She said Abbey embraced the opportunity “to search for Scripture passages to use for prayer, offer reflections on the Word of God, and be present to her peers in a unique way.”

She described Abbey as a “natural leader” and a growing “disciple of Christ.” 


While her athletic abilities give her a competitive disposition, Abbey is a team-first player.

Brandon Palmer, who coached Abbey with Omaha’s Evolution Soccer Club, described her as “a monster of an athlete.”

“UNL is getting a teammate that truly cares about team,” said Palmer, who also coaches girls soccer at Blair High School. She cares about everyone, regardless of who you are or what specific background you hail from.

“That is a beauty especially when coaches are trying to put together teams from a variety of cultural backgrounds. Abbey knows she is only as successful as her team.”

Knowing that you have a teammate “willing to run through a wall for you” energizes your team like nothing else, he said.



Though Abbey has been a Division I soccer recruit for the past few years, she hadn’t focused solely on soccer until this year.

Playing multiple sports – including volleyball and basketball – has been her choice, as well as that of her parents and coaches, Laura said.

There was a time in grade school, she said, when Abbey started getting burned out. “So we pulled back because she was on a team that was traveling … and went to a team that was just here in Omaha. And it was just a great fit for her.”

“She’s always chosen coaches who respected the fact that she wanted to play multiple sports and still enjoy her high school years,” Laura said.

Palmer, also a proponent of young athletes playing multiple sports, helped Abbey avoid the overload and burnout of too much soccer.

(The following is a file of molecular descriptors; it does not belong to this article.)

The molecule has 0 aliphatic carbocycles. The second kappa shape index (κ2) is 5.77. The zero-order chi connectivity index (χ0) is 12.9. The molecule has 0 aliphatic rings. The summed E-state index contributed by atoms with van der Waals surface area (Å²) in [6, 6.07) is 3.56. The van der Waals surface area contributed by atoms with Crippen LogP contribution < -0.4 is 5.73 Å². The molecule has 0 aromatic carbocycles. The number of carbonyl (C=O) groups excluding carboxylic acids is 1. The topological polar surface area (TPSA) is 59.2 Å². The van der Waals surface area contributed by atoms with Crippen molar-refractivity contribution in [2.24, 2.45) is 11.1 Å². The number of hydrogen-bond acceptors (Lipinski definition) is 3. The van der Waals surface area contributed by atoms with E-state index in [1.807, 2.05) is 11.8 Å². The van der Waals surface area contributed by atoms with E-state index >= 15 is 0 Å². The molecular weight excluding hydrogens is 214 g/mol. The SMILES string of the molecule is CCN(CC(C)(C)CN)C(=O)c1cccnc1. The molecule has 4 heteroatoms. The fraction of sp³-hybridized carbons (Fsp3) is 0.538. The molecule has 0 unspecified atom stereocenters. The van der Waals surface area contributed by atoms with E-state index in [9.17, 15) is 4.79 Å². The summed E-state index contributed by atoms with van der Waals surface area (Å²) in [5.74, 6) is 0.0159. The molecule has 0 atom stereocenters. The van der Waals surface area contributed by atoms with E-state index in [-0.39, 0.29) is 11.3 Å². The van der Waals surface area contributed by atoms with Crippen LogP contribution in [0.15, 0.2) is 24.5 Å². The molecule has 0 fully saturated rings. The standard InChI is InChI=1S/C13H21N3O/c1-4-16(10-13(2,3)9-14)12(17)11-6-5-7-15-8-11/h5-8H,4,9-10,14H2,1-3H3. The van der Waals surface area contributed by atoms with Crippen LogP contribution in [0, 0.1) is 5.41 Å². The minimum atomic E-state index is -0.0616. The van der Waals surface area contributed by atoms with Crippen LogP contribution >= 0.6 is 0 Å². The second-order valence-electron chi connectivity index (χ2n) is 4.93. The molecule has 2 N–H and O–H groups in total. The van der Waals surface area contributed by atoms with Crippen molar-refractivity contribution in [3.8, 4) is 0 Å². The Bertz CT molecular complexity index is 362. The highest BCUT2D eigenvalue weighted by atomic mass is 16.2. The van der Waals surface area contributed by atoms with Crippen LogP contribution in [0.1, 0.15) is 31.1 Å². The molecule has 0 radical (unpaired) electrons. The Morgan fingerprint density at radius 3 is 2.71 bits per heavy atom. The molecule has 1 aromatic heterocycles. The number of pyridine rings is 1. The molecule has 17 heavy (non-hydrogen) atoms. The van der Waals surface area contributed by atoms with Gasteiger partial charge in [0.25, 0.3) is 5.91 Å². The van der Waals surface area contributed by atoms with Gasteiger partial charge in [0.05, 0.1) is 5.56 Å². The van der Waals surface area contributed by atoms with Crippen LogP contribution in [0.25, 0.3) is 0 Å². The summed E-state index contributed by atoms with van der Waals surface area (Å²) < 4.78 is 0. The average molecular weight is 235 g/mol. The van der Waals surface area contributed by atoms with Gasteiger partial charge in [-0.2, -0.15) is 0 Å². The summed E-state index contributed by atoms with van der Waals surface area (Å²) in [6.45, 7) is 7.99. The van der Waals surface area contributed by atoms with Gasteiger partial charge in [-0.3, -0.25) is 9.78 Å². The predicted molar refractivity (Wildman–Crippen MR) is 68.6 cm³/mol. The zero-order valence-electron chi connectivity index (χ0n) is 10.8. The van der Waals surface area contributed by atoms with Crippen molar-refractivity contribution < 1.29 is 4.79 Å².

“Most parents want their kids to focus on their primary sport much sooner than past generations” with the misconception that it will lead to college scholarships and all-star teams, Palmer said.

The reality, he said, is that these dreams hardly come true. Instead, “playing multiple sports longer will benefit the body and mind in addition to preparing various aspects of your agility, endurance, stance, stamina and mental approach for your primary sport emphasis around the age of 15 to 16,” he said.



Laura said her daughter is “really excited” about going to UNL.

“They’ve talked to her about the fact that when she goes to college, it ends up being like more of a job,” Laura said, “but I’m happy that she’s in the position she’s in because she’s ready for it.”

At UNL, she’ll benefit from the Newman Center as well as a Catholic roommate with whom she can share accountability as she manages life more on her own.

“College is a time where you’re kind of on your own now and you’re having to … make your own decisions for yourself,” Abbey said.

“And I think it’ll be an important time to start instilling good habits (that will) hopefully last the rest of my life because I’m not going to have someone constantly holding me accountable … or holding my hand.”

At Roncalli, she’s learned that faith is not just to be exercised in church or in the classroom.

“I’ve learned that it’s in everything you’re saying, doing and thinking,” she said. “It’s the way you treat other people and the way you act.”

Now that she’s reached the end of her high school days, Abbey has some advice and wisdom for younger players.

“Give it your all and make sure you’re truly enjoying it,” she said, realizing that being able to play sports and exercising your talents “is a gift from God.”

“It’s a unique way to praise him and thank him for all that he’s done,” she said. “And it might not seem that way, but it’s a cool way to … worship him or just give thanks for the things that he’s blessed us with.”